[This is a guest post by Severino Ribecca*, as part of a series dedicated to each individual kind of chart that he has read into as part of his main research project.]
In this post I’ll be covering the well-know and widely used Bar Graph, a chart that uses rectangular bars with lengths proportional to the values that they represent. Typically, Bar Graphs are used to compare categorical values, with one axis of the chart used to show the specific categories being compared and the other axis is used as a quantitive scale.
Sometimes people refer to Bar Graphs as Column Graphs instead. However, the only difference is in the orientation of the rectangular bars: Bar Graphs display horizontal bars and Column Graphs display vertical bars.
The type of data used for Bar Graphs is discreet, countable data. Alternatively, when the data is continuous, as opposed to discreet, it then becomes a Histogram, a visualisation method used to show frequency or data over intervals.
Displaying negative values on Bar Graphs works well, especially when the bars are vertical like the in the graph below. Having the columns going down convey a better downward direction of values.
Like on the previous post on Area Graphs, the first appearance of a Bar Graph was in William Playfair’s 1786 book The Commercial and Political Atlas. Inside this book, a chart on the “Exports and Imports of Scotland to and from different parts for one Year from Christmas 1780 to Christmas 1781” used rectangle bars to display the amount of goods that were exchanged between Scotland and each country.
What to Watch Out For
One major flaw with Bar Charts is that labelling becomes problematic when there are a large amount of bars. Labelling can also be troublesome on vertical/column graphs, where the label names are long. Therefore, horizontal bars are better for displaying data with long category names.
The Rest Of The Family
Other relations to the Simple Bar Graph include:
• Multi-set Bar Graphs – Multiple bars grouped together to compare multiple sets of data.
• Stacked Bar Graphs – Bars stacked together in segments to compare multiple sets of data.
• 100% Bar Graphs – A variation of a Stacked Bar Graph that displays a part-to-the-whole relationship
• Radial Bar Graphs – A Bar Graph drawn on a polar grid. Length of each bar is determined by an arc-length.
• Radial Column Graphs – A Column Graph drawn on a polar grid. Uses each ‘ring’ on the grid as a scale.
• Population Pyramids – Two Bar Graphs displayed side-by-side to display a population’s age distribution between men & women.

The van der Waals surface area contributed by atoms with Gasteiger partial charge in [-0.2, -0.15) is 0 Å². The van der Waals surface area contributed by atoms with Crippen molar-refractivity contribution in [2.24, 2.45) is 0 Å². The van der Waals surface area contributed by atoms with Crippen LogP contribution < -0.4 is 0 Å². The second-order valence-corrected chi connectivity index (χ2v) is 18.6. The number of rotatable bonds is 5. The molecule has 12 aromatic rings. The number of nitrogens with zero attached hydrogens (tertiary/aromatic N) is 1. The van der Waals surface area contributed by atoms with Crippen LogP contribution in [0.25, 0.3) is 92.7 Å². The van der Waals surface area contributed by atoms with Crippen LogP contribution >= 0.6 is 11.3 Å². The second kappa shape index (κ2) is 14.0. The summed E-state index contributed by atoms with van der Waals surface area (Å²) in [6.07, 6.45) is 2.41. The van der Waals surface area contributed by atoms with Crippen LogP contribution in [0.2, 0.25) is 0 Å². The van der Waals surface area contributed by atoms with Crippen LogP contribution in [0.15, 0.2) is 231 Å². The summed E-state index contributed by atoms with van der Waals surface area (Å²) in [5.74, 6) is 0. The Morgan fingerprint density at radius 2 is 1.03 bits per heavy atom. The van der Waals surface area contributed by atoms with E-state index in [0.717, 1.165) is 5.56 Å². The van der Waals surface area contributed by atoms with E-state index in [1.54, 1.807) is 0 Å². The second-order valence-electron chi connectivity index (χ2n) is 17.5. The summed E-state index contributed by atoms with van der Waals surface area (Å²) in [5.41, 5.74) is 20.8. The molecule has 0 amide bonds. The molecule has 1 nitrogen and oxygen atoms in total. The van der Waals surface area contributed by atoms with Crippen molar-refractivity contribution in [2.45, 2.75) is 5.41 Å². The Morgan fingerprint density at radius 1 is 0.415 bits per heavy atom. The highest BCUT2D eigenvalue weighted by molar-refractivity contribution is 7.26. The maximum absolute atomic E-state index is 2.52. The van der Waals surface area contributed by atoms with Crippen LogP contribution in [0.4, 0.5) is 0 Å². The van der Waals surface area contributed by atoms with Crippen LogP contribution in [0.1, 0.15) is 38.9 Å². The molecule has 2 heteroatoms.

There are also other charts that use the length of rectangles to convey meaning. Span Charts are one, as are Candlestick Charts and Gantt Charts are another. I will try to cover these charts in more depth in the future.
Why Are Bar Graphs So Effective?
So why are Bar Graph so effective for comparing values? A lot of it comes down to how Bar Graphs visually encode data. Visual encoding is when visual information, such a shapes/forms are used to represent abstract information such as numbers. Some charts use angles, others use area and different shades of colours can be used as well.
With human perception, line lengths and positioning in a 2D plane is a more effective way to visually display data for comparison. Ours eyes can more accurately see changes in positioning then any of the other form of visual encoding. Bar Graphs use the positioning of a bar’s end point to encode values.
I’m curious as to why our vision works in the way it does. While I haven’t yet found any explanation in neuro or cognitive science, Steven Few in his article: Tapping the Power of Visual Perception gives an explanation based on evolutionary psychology:
“Our ability to perceive differences in 2-D areas hasn’t evolved to the same level of accuracy as our perception of differences in 2-D position, perhaps because it was more important for survival that our ancestors could detect the exact location of the saber-toothed tiger, rather than its exact size.”
Since Bar Graph are so commonly used, finding software that can generate them is extremely easy. Even if you don’t have any software, web tools like Google Docs and Google Drive have the option to create spreadsheets that can generate charts. Additionally, you can find a list of data visualisation web tools and source code for generating Bar Graph on my reference page.
In the next post I will be looking at Box & Whisker Plots.
*Severino Ribecca is a British graphic and information designer interested in data visualization. Currently he’s building an online library of different information visualization methods called The Data Visualisation Catalogue. You can follow the project’s updates on Twitter (@dataviz_catalog) and support further developments on the Patreon Page.